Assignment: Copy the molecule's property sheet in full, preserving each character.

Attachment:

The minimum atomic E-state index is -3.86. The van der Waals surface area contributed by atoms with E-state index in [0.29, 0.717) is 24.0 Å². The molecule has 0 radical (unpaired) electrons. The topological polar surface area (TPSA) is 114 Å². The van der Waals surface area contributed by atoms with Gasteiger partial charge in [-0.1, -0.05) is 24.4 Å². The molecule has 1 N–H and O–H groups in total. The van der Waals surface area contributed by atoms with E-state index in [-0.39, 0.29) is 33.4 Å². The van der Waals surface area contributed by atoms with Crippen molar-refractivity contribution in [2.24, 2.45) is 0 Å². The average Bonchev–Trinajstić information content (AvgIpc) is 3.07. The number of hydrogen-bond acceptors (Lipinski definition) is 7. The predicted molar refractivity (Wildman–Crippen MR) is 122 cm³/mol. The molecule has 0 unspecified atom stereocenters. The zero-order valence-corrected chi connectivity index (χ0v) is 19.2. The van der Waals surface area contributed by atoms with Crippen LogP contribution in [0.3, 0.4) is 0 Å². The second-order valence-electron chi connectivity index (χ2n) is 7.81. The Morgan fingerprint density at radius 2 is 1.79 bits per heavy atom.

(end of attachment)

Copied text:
The minimum atomic E-state index is -3.86. The van der Waals surface area contributed by atoms with E-state index in [0.29, 0.717) is 24.0 Å². The molecule has 0 radical (unpaired) electrons. The topological polar surface area (TPSA) is 114 Å². The van der Waals surface area contributed by atoms with Gasteiger partial charge in [-0.1, -0.05) is 24.4 Å². The molecule has 1 N–H and O–H groups in total. The van der Waals surface area contributed by atoms with E-state index in [-0.39, 0.29) is 33.4 Å². The van der Waals surface area contributed by atoms with Crippen molar-refractivity contribution in [2.24, 2.45) is 0 Å². The average Bonchev–Trinajstić information content (AvgIpc) is 3.07. The number of hydrogen-bond acceptors (Lipinski definition) is 7. The predicted molar refractivity (Wildman–Crippen MR) is 122 cm³/mol. The molecule has 0 unspecified atom stereocenters. The zero-order valence-corrected chi connectivity index (χ0v) is 19.2. The van der Waals surface area contributed by atoms with Crippen LogP contribution in [0.3, 0.4) is 0 Å². The second-order valence-electron chi connectivity index (χ2n) is 7.81. The Morgan fingerprint density at radius 2 is 1.79 bits per heavy atom.